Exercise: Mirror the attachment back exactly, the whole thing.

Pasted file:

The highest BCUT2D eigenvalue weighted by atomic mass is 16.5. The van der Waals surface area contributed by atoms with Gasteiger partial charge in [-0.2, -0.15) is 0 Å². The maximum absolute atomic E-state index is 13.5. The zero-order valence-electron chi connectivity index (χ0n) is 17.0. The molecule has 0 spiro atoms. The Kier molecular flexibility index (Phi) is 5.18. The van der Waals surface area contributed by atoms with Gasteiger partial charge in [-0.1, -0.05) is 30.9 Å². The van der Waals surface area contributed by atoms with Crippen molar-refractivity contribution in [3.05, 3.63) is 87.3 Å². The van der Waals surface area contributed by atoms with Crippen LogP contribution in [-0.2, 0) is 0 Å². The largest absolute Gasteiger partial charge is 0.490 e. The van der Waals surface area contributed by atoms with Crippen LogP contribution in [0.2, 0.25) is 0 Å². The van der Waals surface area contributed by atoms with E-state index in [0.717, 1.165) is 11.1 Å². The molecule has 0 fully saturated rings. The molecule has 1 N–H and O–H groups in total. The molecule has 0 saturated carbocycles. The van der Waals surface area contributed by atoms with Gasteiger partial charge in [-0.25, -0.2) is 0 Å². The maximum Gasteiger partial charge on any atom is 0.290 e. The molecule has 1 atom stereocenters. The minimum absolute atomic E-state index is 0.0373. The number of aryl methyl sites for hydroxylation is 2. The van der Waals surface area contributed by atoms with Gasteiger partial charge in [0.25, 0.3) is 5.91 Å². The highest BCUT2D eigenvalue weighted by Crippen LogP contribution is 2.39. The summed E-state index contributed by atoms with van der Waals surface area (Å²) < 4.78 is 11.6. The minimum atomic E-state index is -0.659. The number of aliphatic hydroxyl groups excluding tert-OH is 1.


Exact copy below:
The highest BCUT2D eigenvalue weighted by atomic mass is 16.5. The van der Waals surface area contributed by atoms with Gasteiger partial charge in [-0.2, -0.15) is 0 Å². The maximum absolute atomic E-state index is 13.5. The zero-order valence-electron chi connectivity index (χ0n) is 17.0. The molecule has 0 spiro atoms. The Kier molecular flexibility index (Phi) is 5.18. The van der Waals surface area contributed by atoms with Gasteiger partial charge in [-0.1, -0.05) is 30.9 Å². The van der Waals surface area contributed by atoms with Crippen molar-refractivity contribution in [3.05, 3.63) is 87.3 Å². The van der Waals surface area contributed by atoms with Crippen LogP contribution in [-0.2, 0) is 0 Å². The largest absolute Gasteiger partial charge is 0.490 e. The van der Waals surface area contributed by atoms with Crippen LogP contribution in [0.2, 0.25) is 0 Å². The van der Waals surface area contributed by atoms with E-state index in [0.717, 1.165) is 11.1 Å². The molecule has 0 fully saturated rings. The molecule has 1 N–H and O–H groups in total. The molecule has 0 saturated carbocycles. The van der Waals surface area contributed by atoms with Gasteiger partial charge in [-0.25, -0.2) is 0 Å². The maximum Gasteiger partial charge on any atom is 0.290 e. The molecule has 1 atom stereocenters. The minimum absolute atomic E-state index is 0.0373. The number of aryl methyl sites for hydroxylation is 2. The van der Waals surface area contributed by atoms with Gasteiger partial charge in [0.25, 0.3) is 5.91 Å². The highest BCUT2D eigenvalue weighted by Crippen LogP contribution is 2.39. The summed E-state index contributed by atoms with van der Waals surface area (Å²) < 4.78 is 11.6. The minimum atomic E-state index is -0.659. The number of aliphatic hydroxyl groups excluding tert-OH is 1.